Randomized, double-blind, placebo-controlled studies and observational studies have documented that statins reduce mortality and major cardiovascular events in high-risk persons with hypercholesterolemia. The Heart Protection Study showed that statins reduced mortality and major cardiovascular events in high-risk persons regardless of the initial level of serum lipids, age, or gender. The updated National Cholesterol Education Program (NCEP) III guidelines state that in very-high-risk patients, a serum low-density lipoprotein (LDL) cholesterol level of <1.81 mmol/L (<70 mg/dL) correct is a reasonable clinical strategy, regardless of age. When a high-risk person has hypertriglyceridemia or low serum high-density lipoprotein cholesterol, consideration can be given to combining a fibrate or nicotinic acid with an LDL cholesterol–lowering drug. For moderately high-risk persons, the serum LDL cholesterol should be reduced to <2.59 mmol/L 2.59 (<100 mg/dL). When LDL cholesterol–lowering drug therapy is used to treat high-risk persons or moderately high-risk persons, the serum LDL cholesterol should be reduced by at least 30–40%. High-risk older persons should be treated with lipid-lowering drug therapy according to NCEP III updated guidelines to reduce cardiovascular morbidity and mortality. The LDL cholesterol should be reduced to <4.14 mmol/L (<160 mg/dL)correct in persons at low risk for cardiovascular disease.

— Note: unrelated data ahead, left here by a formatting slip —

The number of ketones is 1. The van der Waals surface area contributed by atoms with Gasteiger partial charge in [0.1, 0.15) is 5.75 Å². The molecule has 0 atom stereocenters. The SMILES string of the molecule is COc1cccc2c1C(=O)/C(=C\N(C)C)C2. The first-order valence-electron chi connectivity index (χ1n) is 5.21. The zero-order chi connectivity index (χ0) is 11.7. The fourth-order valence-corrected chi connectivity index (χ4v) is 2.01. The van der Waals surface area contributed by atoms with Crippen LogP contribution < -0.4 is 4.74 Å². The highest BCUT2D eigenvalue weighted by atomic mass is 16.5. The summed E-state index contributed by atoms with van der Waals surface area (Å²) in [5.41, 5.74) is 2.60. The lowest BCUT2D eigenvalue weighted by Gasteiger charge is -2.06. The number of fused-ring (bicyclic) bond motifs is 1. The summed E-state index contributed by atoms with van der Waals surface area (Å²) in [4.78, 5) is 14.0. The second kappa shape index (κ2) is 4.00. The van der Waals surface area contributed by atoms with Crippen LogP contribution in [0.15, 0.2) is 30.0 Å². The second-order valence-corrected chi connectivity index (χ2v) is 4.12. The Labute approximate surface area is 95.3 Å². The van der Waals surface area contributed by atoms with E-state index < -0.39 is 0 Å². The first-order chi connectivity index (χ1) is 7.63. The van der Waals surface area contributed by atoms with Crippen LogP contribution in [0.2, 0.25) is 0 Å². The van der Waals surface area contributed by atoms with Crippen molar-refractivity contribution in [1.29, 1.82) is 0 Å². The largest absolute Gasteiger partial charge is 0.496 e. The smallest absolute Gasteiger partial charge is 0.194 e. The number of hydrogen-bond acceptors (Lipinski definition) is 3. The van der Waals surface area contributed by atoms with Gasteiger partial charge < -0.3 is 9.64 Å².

Key words: lipids, statins, lipid-lowering drugs, atherosclerotic vascular disease.